If the Covid-19 pandemic has left one lasting lesson, it is that the future really is uncertain. In the span of weeks, a virus can swarm the world and put everyone’s lives at risk. In light of this, planning for the unknown becomes essential. Every adult, no matter their age, needs to have basic estate planning documents in place and as one’s life grows, expands, and develops, their estate plan needs to adjust accordingly. Estate planning for millennials means having advance directives and a simple will in place (at the very least). Boomers will need a more robust plan, and even members of Generation Z (those born between 1995 and 2010) need to start thinking about estate planning as soon as they reach the age of majority.
1. Essential Documents When You Turn 18
Most new high school grads don’t realize that as soon as they reach the age of majority, their parents lose the ability to intervene on their behalf in financial and healthcare-related matters. To stay protected, all young adults need to have a general power of attorney and a healthcare directive in place. In addition, those who wish their assets to pass to anyone other than their parents should consider executing a simple will.
2. Committing to a Partner
As soon as you marry or commit to sharing your life with a partner, you want to build an estate plan that recognizes this union. Most people will want their spouse to be a joint owner of shared assets, primary beneficiary, and fiduciary (or the person entrusted to handle financial and medical decisions on your behalf when needed). This means writing (or updating) a will and revising the power of attorney, healthcare directive, and beneficiary designations. Besides, at this stage of life, you want to start tracking your assets in case your spouse or family should require access to your accounts.
3. Having Children
Most millennials, or those born between 1980 and 1995, are well into the years where people commonly have children which means that estate planning for millennials is especially important. When children arrive, parents need to update their wills with guardianship designations which determine who will take over should the unthinkable happen. Also, they may want to consider a revocable living trust which both guarantees the smooth transfer of assets to loved ones and the continued administration of the estate in the children’s best interest.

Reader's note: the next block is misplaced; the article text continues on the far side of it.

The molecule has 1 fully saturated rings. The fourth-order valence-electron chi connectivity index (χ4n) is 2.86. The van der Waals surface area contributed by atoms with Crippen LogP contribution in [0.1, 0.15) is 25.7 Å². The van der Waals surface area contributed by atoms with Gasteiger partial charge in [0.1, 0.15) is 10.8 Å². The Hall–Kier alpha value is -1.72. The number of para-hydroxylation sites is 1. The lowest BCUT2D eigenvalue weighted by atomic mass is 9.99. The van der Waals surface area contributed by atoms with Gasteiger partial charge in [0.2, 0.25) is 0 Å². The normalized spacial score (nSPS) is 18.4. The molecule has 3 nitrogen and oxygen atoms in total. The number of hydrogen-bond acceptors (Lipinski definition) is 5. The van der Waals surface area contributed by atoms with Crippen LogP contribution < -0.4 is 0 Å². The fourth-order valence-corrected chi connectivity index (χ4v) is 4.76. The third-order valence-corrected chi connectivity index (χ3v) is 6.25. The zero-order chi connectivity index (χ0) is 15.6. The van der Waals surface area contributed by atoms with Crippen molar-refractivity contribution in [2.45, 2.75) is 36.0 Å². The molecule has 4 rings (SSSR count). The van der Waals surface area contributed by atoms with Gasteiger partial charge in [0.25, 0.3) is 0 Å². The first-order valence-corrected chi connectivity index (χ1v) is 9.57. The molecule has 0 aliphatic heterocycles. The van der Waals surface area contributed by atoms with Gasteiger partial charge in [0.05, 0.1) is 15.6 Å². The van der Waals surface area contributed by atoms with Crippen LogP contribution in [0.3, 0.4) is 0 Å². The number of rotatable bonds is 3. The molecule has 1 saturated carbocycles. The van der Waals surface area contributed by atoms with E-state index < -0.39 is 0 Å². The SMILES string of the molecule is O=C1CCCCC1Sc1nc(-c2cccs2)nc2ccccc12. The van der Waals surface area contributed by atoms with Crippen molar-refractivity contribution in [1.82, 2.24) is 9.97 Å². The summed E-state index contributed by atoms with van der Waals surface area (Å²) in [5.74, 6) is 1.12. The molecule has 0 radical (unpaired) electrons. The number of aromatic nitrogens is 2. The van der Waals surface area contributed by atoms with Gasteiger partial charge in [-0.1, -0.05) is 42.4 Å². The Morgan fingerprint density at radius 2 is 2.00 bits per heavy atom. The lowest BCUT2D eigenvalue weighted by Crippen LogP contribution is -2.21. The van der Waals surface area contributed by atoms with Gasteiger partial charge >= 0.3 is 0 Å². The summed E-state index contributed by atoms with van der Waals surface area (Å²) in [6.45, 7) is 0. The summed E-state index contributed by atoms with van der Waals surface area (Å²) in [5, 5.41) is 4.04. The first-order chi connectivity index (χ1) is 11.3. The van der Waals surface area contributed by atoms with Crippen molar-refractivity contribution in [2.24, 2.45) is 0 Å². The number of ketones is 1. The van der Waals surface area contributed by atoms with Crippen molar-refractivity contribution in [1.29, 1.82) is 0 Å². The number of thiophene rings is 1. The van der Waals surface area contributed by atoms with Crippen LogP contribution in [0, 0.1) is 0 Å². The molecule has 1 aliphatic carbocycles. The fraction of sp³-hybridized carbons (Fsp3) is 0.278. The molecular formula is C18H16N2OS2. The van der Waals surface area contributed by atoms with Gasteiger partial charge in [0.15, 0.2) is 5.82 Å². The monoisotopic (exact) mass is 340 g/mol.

4. Approaching Retirement
Just as many millennials have arrived at an age where having children is common, many boomers are at an age where they have already or will soon retire. Defined as the generation born between 1946 and 1964, these folks want to ensure they have a robust plan in place. This includes advance directives, a will, and in many cases, a trust that ensures loved ones are spared the burden of going through probate when it comes times to distribute your assets.
Planning your estate as you prepare for retirement also means organizing your finances to minimize taxes and instituting a plan to ensure you can afford long-term care should you one day need it.
Lastly, your golden years are the time to sit down with loved ones and ensure everyone understands how you wish to distribute your assets and who you plan to entrust with the roles of executor or administrator, healthcare representative, and financial power of attorney.
Estate planning for millennials and their predecessors, Generation Z, may seem pre-emptive but the truth is it’s never too early to begin and, as Covid-19 has shown, it can easily be too late.
If you are ready to begin planning your estate or simply have questions about the process, don’t hesitate to reach out to The Deliberato Law Center either by calling (216) 341-3413 or using the contact form on our website.
Contact the Estate Planning Attorneys at Deliberato Law Center